In an open letter published last week, SVP’s members said that it was regrettable that the fossil was exhibited before it could be studied. “That action, which brought the fossil to the attention of hundreds or thousands of visitors, potentially enhanced its commercial value,” they wrote. “Museums seldom have the budget for purchase of increasingly expensive privately collected specimens.”
Set nearly 12 meters above the ground, everyone can have fun bouncing on this lovely colorful web while gazing at the extravagant dome. This attraction is part of “Funorama” — celebrating the return of summer.
It is accessible at the 2nd floor of the Galleries. Entrance is free, and it will remain in place through June 9th, 2019.
Visit Web Urbanist for more amazing pictures.
(Image Credit: Benoit Florençon)
What is it about the stories of H.P. Lovecraft that give you chills you never knew were possible? He takes you out of the real world, and sets you in a place where you cannot figure your way out, because it's not anything like the world we know. So a lot of that fear is the fear of the unknown, of being stripped of control. Learn about the man behind the horrific sense of dread you feel while reading an H.P. Lovecraft novel in a TED-Ed video from Silvia Moreno-García. -via Geeks Are Sexy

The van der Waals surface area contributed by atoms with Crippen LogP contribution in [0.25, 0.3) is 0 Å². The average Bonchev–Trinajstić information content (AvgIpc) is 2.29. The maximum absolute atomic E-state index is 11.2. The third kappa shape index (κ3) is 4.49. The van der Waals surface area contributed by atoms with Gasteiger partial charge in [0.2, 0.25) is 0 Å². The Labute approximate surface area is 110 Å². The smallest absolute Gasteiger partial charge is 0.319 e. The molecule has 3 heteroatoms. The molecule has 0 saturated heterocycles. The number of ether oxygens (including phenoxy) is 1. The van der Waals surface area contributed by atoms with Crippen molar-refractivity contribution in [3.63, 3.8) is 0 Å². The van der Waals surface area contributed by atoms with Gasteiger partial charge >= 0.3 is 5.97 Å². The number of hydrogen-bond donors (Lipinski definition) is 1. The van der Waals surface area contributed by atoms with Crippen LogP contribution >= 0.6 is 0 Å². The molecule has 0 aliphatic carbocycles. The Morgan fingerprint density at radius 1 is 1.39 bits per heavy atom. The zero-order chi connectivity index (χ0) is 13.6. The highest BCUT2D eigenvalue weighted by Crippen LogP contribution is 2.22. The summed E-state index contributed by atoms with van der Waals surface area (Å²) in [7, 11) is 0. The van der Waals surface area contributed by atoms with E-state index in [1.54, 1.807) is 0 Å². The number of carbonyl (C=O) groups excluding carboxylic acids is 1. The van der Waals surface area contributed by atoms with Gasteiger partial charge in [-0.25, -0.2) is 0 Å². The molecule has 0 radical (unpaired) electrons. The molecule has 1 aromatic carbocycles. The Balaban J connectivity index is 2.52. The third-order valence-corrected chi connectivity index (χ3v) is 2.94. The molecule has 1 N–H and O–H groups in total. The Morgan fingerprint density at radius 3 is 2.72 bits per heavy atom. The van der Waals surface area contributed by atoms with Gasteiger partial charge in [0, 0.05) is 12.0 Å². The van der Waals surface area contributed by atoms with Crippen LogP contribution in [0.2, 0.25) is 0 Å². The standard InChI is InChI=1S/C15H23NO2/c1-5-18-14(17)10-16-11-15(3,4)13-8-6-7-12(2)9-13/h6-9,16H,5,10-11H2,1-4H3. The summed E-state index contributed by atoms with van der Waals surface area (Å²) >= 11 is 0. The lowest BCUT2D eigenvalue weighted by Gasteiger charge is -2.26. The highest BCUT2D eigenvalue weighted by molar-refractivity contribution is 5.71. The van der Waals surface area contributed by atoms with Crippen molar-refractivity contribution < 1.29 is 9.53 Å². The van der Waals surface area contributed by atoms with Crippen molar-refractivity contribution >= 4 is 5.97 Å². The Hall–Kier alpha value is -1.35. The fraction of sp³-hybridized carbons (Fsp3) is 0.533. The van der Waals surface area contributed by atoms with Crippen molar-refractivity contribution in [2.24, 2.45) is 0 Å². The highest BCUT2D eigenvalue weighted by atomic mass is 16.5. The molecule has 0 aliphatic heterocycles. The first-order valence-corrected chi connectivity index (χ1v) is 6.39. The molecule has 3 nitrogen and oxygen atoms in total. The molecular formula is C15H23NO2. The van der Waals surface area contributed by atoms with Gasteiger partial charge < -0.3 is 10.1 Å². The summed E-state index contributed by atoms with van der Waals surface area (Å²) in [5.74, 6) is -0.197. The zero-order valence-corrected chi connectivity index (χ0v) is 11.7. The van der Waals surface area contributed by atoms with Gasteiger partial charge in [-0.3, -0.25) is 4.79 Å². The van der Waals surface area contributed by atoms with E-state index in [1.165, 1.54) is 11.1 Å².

Now THIS is a selfie.
These gorillas, standing on two feet and seemingly imitating humans, pose for a selfie with the rangers who rescued them as kids.
The park's deputy director told BBC Newsday that they had learned to imitate their carers, who have looked after them since they were found.
The gorillas, he added, think of the rangers as their parents.
Innocent Mburanumwe, deputy director of Virunga, told the BBC that that the gorillas' mothers were both killed in July 2007.
The gorillas were just two and four months old at the time.
They were found shortly afterwards and taken to Senkwekwe Sanctuary in Virunga, where they still live up to this day.
Because they've grown up with the rangers who rescued them, Mr Mburanumwe added, "they are imitating the humans" - and standing on two legs is their way of "learning to be human beings".